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What Happens if You Don't Change the Refrigerator Filter?

Dec 22, 2016

Most homeowners seek out refrigerators with water 

Most homeowners seek out refrigerators with water filtering features to improve general taste and aroma. For various reasons, the water supply to a home may include chlorine, lead and an abundance of other elements and minerals that can make a regular glass of ice water not so refreshing. It's obvious that changing the filter affects water quality, but there are two other functional performance aspects of the refrigerator that are affected too. Additionally, many refrigerators have systems in place that give you a confirmation that the filter needs changing.

Water Dispenser

  • Side-by-side refrigerators often feature water dispensers on the outside of the door. During installation a technician connects the refrigerator to a tap water source that is built into the back wall of the kitchen. Water pressure in the supply line is partly responsible for pushing water out through the dispenser. However, before water is released from the dispenser, it passes through the filter. If the filter is old and clogged, the flow of water will slow down and eventually stop. Some refrigerator models feature a filter bypass mode that dispenses untreated tap water, but this should only be used on a temporary basis.

Ice Dispenser

  • The ice maker in a refrigerator is also dependent on a steady flow of water. Most refrigerators automatically pull in a fresh supply of tap water that refills the ice maker when cubes are running low. Before the water reaches the maker for freezing, it passes through the filter. A clogged filter can result in smaller than normal ice cubes or no ice production at all. Another consideration is if your ice maker produces both crushed and cubed ice. Crushed ice is smaller than cubed ice. Make sure the ice dispenser setting is not on crushed ice, so you don't mistake smaller ice cube production with a filter that isn't clogged.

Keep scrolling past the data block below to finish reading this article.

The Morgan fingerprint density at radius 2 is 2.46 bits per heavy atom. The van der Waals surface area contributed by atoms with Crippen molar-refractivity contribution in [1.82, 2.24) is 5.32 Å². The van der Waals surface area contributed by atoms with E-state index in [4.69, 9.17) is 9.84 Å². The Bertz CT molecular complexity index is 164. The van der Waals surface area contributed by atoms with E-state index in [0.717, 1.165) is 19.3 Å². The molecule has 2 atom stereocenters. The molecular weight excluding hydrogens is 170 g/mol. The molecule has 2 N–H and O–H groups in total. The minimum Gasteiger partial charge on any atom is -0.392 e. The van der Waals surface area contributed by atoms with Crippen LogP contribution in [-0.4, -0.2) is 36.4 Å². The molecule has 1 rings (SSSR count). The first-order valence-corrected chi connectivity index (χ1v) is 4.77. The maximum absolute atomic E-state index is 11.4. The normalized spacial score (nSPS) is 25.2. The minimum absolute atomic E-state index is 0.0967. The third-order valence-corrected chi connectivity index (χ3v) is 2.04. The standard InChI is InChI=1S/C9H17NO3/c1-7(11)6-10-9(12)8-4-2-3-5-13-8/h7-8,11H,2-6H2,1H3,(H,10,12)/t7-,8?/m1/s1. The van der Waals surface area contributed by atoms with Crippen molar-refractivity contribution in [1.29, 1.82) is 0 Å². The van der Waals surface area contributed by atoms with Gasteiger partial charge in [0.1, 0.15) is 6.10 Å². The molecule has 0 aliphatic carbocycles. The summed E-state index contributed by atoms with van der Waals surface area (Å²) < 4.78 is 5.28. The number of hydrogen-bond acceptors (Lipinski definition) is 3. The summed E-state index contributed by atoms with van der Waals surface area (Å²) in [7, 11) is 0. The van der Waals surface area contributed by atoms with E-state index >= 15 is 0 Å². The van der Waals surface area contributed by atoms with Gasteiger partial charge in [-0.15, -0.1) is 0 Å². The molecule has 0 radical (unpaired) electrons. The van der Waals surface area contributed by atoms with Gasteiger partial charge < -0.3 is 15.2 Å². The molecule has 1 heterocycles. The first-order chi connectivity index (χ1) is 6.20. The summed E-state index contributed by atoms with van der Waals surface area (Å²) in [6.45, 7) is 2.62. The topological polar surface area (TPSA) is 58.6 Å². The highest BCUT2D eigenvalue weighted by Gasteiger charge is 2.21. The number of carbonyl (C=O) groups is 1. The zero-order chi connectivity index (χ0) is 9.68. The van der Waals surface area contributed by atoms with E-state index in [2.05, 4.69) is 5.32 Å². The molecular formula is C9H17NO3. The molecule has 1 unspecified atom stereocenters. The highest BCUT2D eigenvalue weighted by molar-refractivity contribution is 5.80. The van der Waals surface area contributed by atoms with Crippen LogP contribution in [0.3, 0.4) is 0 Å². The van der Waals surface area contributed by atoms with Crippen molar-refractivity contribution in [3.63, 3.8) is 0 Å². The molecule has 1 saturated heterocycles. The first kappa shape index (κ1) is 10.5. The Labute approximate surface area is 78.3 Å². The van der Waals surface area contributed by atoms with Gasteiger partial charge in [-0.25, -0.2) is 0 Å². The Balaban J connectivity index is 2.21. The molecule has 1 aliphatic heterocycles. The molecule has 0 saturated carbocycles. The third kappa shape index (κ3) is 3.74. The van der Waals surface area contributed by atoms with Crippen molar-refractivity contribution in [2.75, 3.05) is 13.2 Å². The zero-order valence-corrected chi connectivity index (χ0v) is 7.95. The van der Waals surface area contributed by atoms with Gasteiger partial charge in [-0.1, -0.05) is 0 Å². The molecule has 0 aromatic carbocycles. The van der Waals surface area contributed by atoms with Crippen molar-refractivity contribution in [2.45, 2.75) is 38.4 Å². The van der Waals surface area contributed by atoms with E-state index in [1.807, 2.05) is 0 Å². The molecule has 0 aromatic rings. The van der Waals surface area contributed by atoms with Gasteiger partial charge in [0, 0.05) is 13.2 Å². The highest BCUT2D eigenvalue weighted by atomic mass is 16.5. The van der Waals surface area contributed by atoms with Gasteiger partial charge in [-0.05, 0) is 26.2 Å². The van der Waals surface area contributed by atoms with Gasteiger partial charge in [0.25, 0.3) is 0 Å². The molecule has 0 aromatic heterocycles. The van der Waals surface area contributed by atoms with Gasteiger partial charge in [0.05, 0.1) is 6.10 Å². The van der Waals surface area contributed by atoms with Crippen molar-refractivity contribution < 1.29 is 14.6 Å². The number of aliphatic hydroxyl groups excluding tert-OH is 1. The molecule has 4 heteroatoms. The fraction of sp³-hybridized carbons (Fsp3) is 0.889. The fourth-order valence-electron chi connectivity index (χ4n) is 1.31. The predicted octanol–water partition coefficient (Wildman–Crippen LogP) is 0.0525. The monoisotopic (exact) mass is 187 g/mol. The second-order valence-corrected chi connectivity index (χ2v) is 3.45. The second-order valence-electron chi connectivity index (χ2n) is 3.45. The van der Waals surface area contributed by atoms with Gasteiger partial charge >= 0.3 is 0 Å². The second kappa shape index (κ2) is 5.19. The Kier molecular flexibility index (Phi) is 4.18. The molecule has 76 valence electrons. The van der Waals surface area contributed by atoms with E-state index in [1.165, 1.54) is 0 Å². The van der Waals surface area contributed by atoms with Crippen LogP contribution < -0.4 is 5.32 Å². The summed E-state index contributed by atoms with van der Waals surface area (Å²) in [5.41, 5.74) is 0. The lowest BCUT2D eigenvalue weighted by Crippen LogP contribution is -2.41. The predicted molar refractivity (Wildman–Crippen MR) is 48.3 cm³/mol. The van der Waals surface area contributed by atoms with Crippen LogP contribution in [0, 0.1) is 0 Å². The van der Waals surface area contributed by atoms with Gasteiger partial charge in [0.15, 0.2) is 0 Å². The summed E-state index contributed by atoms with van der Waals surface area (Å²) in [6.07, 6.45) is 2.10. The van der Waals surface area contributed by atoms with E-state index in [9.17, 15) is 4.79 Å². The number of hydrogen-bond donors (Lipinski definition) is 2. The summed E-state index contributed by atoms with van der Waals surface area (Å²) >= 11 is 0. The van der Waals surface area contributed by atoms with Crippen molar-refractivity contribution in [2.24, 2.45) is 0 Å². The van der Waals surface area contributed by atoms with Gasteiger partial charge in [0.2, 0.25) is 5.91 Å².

Overall Water Quality

  • An old filter eventually becomes ineffective in improving the quality of the water coming from the refrigerator. People should drink plenty of water throughout the day for optimal health; some experts suggest eight glasses a day. However, if the water is distasteful or has a bad odor, you may drink less than you should. Public drinking water is processed at treatment plants before being piped to homes. These facilities make the water safe to drink by killing and removing bacteria, germs and viruses from the water supply. Refrigerator filters improve the quality of the water but don't kill germs.

Replacement Considerations and Indicators

  • Households should replace filters after about a year to prevent reduced water flow from clogging. To maintain the best water quality, some refrigerator manufacturers recommend replacing the filter every six months. Because it can be difficult to keep track of a filter's expiration date, many manufacturers include filter indicator lights that alert owners when it is time to replace the filter cartridge. Refer to your refrigerator manual for filter replacement instructions; some manufacturers recommend only using specific brands.

Water Flow Test

  • You can also perform a basic, yet insightful water flow test if the refrigerator does not include filter indicator functions. For example, if you own a GE refrigerator the company recommends that you dispense water into a large measuring cup or container for 20 seconds. Afterwards, determine the volume of water based on the measurement markings on the side of the container. If it is less than 13.5 ounces then the filter is probably clogged, causing poor water flow. Refer to your owner's manual for brand-specific instructions.